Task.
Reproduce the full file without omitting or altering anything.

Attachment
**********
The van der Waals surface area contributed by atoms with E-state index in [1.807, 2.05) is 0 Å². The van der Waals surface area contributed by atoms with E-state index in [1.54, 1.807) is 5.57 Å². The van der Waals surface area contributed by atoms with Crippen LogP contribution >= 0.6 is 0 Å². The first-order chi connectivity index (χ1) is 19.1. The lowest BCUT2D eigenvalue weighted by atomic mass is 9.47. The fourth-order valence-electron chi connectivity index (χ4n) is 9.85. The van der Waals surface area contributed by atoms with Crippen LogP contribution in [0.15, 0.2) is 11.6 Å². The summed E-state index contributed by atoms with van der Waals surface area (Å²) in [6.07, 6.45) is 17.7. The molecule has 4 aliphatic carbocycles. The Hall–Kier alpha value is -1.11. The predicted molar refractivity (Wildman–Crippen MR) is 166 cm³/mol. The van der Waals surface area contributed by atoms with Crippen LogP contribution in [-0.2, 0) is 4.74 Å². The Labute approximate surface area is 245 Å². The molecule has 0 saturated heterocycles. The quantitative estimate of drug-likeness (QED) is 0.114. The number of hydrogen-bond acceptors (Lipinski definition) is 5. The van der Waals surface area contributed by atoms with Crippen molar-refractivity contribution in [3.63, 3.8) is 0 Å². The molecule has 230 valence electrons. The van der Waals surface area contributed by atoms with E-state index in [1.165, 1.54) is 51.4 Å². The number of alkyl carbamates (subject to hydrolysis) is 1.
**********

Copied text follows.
The van der Waals surface area contributed by atoms with E-state index in [1.807, 2.05) is 0 Å². The van der Waals surface area contributed by atoms with E-state index in [1.54, 1.807) is 5.57 Å². The van der Waals surface area contributed by atoms with Crippen LogP contribution >= 0.6 is 0 Å². The first-order chi connectivity index (χ1) is 19.1. The lowest BCUT2D eigenvalue weighted by atomic mass is 9.47. The fourth-order valence-electron chi connectivity index (χ4n) is 9.85. The van der Waals surface area contributed by atoms with Crippen LogP contribution in [0.15, 0.2) is 11.6 Å². The summed E-state index contributed by atoms with van der Waals surface area (Å²) in [6.07, 6.45) is 17.7. The molecule has 4 aliphatic carbocycles. The Hall–Kier alpha value is -1.11. The predicted molar refractivity (Wildman–Crippen MR) is 166 cm³/mol. The van der Waals surface area contributed by atoms with Crippen LogP contribution in [-0.2, 0) is 4.74 Å². The Labute approximate surface area is 245 Å². The molecule has 0 saturated heterocycles. The quantitative estimate of drug-likeness (QED) is 0.114. The number of hydrogen-bond acceptors (Lipinski definition) is 5. The van der Waals surface area contributed by atoms with Crippen molar-refractivity contribution in [3.63, 3.8) is 0 Å². The molecule has 230 valence electrons. The van der Waals surface area contributed by atoms with E-state index in [1.165, 1.54) is 51.4 Å². The number of alkyl carbamates (subject to hydrolysis) is 1.